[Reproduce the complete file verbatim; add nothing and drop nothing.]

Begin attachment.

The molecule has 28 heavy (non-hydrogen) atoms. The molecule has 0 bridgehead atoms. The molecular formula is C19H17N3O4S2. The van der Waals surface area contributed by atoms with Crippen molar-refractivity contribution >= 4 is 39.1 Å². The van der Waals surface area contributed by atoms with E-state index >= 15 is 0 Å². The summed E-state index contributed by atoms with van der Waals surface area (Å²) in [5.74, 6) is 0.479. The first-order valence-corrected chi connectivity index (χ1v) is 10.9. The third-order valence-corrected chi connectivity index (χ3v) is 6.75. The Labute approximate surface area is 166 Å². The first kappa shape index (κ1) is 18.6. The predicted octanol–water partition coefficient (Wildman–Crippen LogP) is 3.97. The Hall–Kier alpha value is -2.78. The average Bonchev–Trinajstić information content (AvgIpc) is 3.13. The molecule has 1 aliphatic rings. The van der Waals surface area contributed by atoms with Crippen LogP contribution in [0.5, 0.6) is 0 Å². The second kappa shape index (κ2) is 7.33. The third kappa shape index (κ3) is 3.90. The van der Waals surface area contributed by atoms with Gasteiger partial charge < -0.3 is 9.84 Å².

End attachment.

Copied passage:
The molecule has 28 heavy (non-hydrogen) atoms. The molecule has 0 bridgehead atoms. The molecular formula is C19H17N3O4S2. The van der Waals surface area contributed by atoms with Crippen molar-refractivity contribution >= 4 is 39.1 Å². The van der Waals surface area contributed by atoms with E-state index >= 15 is 0 Å². The summed E-state index contributed by atoms with van der Waals surface area (Å²) in [5.74, 6) is 0.479. The first-order valence-corrected chi connectivity index (χ1v) is 10.9. The third-order valence-corrected chi connectivity index (χ3v) is 6.75. The Labute approximate surface area is 166 Å². The first kappa shape index (κ1) is 18.6. The predicted octanol–water partition coefficient (Wildman–Crippen LogP) is 3.97. The Hall–Kier alpha value is -2.78. The average Bonchev–Trinajstić information content (AvgIpc) is 3.13. The molecule has 1 aliphatic rings. The van der Waals surface area contributed by atoms with Crippen LogP contribution in [0.5, 0.6) is 0 Å². The second kappa shape index (κ2) is 7.33. The third kappa shape index (κ3) is 3.90. The van der Waals surface area contributed by atoms with Gasteiger partial charge < -0.3 is 9.84 Å².